EPAD20: Prostate cancer on the radar for inclusion in the EU Cancer Plan

Europe’s Beating Cancer Plan (EU Cancer Plan) and the EU’s Mission on cancer could offer a number of opportunities for early detection and awareness raising of prostate cancer (PCa).

Fri, 20 Nov 2020
Prostate CancerOncologyEU Cancer PlanEarly DetectionMovemberEPAD 20

Europe’s Beating Cancer Plan (EU Cancer Plan) and the EU’s Mission on cancer could offer a number of opportunities for early detection and awareness raising of prostate cancer (PCa). This became clear during the presentations of Dr. Paolo Guglielmetti (IT), principal administrator of the EU Cancer Plan taskforce of the European Commission, and Prof. Christine Chomienne (FR), vice-chair of the Mission’s board, at the European Prostate Cancer Awareness Day (EPAD20).

EPAD20, being held virtually in the middle of ‘Movember’ on 17 November 2020, was hosted by the MEPs Tiemo Wölken (DE) and Tomislav Sokol (HR), both members of the European Parliament’s Special Committee on Beating Cancer. This year a collaboration between the European Association of Urology (EAU), Europa Uomo, the European Cancer Patient Coalition (ECPC), Movember, the European Alliance for Personalised Medicine (EAPM), COCIR, and the Challenge Cancer Intergroup, EPAD20 aimed to call on the EU to address the important issues of early detection and awareness raising of PCa in the EU Cancer Plan, a draft of which is planned for release in January 2021. Nearly 400 unique viewers attended a programme featuring high-level influencers from various fields: oncology specialists, patient advocates, representatives from charities and foundations, and policymakers.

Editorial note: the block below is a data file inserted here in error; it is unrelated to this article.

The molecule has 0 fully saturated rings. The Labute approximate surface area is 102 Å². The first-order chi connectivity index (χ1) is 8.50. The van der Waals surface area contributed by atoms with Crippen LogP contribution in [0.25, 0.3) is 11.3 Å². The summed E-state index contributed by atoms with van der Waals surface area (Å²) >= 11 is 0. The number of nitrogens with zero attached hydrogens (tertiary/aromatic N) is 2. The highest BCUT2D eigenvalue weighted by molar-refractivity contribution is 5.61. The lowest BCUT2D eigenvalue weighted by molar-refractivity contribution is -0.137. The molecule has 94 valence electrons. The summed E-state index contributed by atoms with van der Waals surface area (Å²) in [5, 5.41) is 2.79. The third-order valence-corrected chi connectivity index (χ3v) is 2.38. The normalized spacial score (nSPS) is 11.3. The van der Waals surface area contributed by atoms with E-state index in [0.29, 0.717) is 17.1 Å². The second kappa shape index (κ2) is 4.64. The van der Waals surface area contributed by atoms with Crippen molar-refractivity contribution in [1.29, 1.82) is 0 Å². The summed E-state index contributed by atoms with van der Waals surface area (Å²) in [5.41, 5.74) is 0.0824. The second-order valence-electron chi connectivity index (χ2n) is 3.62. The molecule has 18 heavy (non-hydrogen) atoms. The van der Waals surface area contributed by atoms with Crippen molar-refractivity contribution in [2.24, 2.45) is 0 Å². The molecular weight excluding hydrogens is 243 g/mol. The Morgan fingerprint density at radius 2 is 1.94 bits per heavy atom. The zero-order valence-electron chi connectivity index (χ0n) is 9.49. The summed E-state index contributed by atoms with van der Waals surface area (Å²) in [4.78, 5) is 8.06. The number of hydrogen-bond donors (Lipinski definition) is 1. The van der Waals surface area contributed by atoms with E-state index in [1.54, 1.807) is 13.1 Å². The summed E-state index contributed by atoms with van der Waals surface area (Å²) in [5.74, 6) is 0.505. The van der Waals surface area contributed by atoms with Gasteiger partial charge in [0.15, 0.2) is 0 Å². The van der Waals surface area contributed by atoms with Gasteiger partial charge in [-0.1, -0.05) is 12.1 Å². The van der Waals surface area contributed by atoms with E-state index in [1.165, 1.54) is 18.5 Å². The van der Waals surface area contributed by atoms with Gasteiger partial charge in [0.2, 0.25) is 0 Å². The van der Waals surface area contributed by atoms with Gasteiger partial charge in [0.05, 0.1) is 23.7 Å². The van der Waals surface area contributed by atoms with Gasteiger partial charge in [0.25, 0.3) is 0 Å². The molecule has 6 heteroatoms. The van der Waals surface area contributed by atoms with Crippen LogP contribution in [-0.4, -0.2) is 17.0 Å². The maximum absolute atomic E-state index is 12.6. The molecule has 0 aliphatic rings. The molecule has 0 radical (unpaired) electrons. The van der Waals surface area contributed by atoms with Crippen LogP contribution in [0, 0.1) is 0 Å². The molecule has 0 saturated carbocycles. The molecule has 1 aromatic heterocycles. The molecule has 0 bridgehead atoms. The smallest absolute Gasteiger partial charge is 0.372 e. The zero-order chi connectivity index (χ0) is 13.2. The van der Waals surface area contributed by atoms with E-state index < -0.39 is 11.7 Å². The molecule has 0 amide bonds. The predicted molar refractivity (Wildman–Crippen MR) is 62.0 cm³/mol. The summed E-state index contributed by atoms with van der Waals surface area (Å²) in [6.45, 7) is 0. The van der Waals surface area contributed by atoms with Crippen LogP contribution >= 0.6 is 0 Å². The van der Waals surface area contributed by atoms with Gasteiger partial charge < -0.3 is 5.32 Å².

Mo Bros

Prof. Hein Van Poppel (BE) opened the meeting by describing the current landscape of early detection of PCa. “After PSA had been introduced, prostate cancer was detected early and thus mortality declined. Yet, PSA testing was discouraged, because prostate cancer diagnosis automatically led to active treatment. We were not able to discriminate between significant and insignificant cancer. But times have changed.” He cited the ability to avoid overdiagnosis and overtreatment, two arguments used against PSA testing. In his later presentation, Prof. Van Poppel proposed a science-based algorithm as a potential way forward for risk-stratified early detection of PCa: an algorithm which will prevent over- and underdiagnosis and overtreatment.

Awareness among men is an essential part to achieve early detection. Ms. Sarah Coghlan (GB) from Movember gave a presentation about the successful awareness-raising campaigns of the foundation. The characteristic grow-a-moustache-in-November movement has borne fruits. “With 48% of our Movember community over the age of 45 taking action to speak to their doctor about the risks of prostate cancer versus less than 20 percent of the general male population, we have learned that our Mo Bros are more aware of these risks,” Ms. Coghlan said, referring to the ‘Movember Is Good For You’ survey. “Helping men understand the risks they face is probably the first step in getting them to take action.”